Mythologist | Author | Speaker | Illustrator

January 11, 2015

First published January 10, 2015

 in The Speaking Tree

Origins Of Religion

Published on 11th January, 2015, in The Speaking Tree.

The root of religion is imagination. We can imagine a world where there is no hunger and death and so we imagine heaven. We can imagine a being that is sensitive and kind and generous and unconditionally loving, and so we imagine god. Take away imagination, and there is no heaven or God. It is a world where there are no possibilities.

Early tribal societies saw God in forces of Nature and its many rhythms. They mapped their lives to these rhythms. Religion celebrated the change of seasons, migrating and breeding cycles of birds, fish and animals, flowering of trees and movements of stars. And so came about rituals, songs and dance full of rhythm.

Rhythm of Nature.

With the agricultural revolution, we had learnt how to control the rhythms of nature. We could decide what food crop to grow and what should be pulled out as weed. Some plants came to be more valued than others. Animals could be caught and bred. The rhythm focussed on sowing and harvesting. But harvest was not predictable. Sometimes, there was plenty of food. At other times, there was scarcity. Our control over nature was an illusion. Worship of fertility goddesses began, perceived as those who could ensure great harvests and improve breeding capabilities of livestock, as those who could kill demons that caused drought and disease. Food stock had to be protected from thieves. So began the worship of guardian gods who protected the village.

With prosperity came trade, and cities grew. With cities came the need for rules. Man-made rules could be overturned, but not those believed to be created by gods. Thus, the nature of religion changed. It was all about gods determining rules of how city people should live. The gods reduced the number of disputes; they offered the promise of fairness and justice.

The different gods of different cities fought with each other as they had different rules and measures of justice. There was need for one God, one greater than other gods, the Father God who disciplined all, who was distinct from the cities, farms and from the forest. Thus, polytheism gave way to monotheism. Different people fought as to whose god was the only real God.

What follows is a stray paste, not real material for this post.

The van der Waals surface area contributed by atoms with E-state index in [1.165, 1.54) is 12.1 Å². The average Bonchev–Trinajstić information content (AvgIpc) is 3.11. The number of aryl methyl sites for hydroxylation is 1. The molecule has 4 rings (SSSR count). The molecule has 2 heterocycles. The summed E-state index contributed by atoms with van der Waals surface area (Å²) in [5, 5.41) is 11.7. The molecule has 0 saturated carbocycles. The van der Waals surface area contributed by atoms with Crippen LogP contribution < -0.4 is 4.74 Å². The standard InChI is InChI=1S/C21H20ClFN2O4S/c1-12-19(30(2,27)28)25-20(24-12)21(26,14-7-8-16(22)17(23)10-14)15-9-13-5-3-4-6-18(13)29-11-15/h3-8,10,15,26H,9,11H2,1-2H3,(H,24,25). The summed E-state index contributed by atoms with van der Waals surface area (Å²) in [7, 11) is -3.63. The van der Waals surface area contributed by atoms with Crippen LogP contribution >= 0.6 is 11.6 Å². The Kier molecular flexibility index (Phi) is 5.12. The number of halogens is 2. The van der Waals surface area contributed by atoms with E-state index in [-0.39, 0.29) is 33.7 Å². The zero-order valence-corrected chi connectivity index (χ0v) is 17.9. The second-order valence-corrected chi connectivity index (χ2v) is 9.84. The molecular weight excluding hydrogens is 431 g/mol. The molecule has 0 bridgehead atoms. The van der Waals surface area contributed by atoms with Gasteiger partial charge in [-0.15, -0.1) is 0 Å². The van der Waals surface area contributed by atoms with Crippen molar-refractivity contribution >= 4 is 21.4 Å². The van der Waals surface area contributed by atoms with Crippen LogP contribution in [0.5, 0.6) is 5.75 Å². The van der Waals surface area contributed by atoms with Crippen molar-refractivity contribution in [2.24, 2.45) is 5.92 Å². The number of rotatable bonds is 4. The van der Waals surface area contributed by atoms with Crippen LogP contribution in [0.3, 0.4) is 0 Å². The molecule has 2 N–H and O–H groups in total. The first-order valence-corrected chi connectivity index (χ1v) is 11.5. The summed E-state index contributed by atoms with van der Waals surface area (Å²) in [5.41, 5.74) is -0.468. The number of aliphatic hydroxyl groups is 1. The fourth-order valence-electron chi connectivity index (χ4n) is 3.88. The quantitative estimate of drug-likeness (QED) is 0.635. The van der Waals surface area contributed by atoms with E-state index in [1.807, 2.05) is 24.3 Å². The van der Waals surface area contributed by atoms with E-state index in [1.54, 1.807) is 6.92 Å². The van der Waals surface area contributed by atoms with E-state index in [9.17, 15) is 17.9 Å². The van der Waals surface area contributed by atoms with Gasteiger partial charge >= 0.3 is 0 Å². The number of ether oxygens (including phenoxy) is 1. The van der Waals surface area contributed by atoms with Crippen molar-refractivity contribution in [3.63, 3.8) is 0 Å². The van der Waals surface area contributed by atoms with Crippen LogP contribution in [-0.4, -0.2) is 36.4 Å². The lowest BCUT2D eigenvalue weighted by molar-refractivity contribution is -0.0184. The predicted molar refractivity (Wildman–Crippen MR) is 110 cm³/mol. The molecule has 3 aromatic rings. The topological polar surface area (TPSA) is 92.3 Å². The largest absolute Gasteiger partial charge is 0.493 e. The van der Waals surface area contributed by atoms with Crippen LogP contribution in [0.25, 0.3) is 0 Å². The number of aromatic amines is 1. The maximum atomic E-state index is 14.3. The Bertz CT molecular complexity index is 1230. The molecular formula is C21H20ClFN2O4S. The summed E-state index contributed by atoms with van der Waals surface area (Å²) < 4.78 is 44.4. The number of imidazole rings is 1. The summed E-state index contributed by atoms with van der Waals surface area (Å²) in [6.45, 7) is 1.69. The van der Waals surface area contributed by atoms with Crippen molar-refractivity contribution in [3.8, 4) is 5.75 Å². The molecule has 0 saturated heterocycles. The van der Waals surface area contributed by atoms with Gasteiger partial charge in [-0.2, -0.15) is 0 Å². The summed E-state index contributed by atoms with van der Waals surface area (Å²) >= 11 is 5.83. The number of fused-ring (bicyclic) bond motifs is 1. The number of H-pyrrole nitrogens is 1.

All through, as human society made its journey from tribal to agricultural to urban societies, everyone wondered what it means to be human. Elements exist to be eaten by plants, plants exist to be eaten by animals, animals exist to be eaten by other animals…. Humans want to eat plants and animals, but do not want to be eaten by anyone. What then is the purpose of human existence? Nature has no answer. So, there is speculation. From speculation come stories that give humans purpose. Story 1: there is one life and achievement in this life reserves a place for us in the heaven of heroes or earns us the admiration of ancestors or transforms us into a god. Story 2: there are many lives, this is but one of them, and the more we try to control it, the more we suffer; the more we detach ourselves, the more at peace we are. To be truly peaceful is to be one with God.

Thus, the idea of religion is rooted in our desire to understand and control the external world, both nature and culture, as well as from the human desire for meaning and validation.

As we logically analyse the world today, we realise that notions of gods and God, goddesses and Goddess, demons and Devil, are various mental constructs to help us go through life. They are not real, in the sense they are not measurable. But they are real, in the sense of the psychological, serving as anchors for the unfettered, restless and frightened mind. Take away religion, and you take away anchors for the human mind. You take away purpose, and meaning.

Science cannot give humanity purpose. Rationality cannot give human life meaning. In nature, humans are nothing but animals with imagination. Only in human imagination are humans special.

Religions provide humans with maps that help them navigate through life. Yes, religions cause violence because from religion comes the notion of identity. Religions locate us in a cosmic super map. Attack religion and you attack identity, a simple fact that rationalist and atheists do not understand. Often logic manifests as smug self-righteousness lacking compassion. And that is not a good thing.

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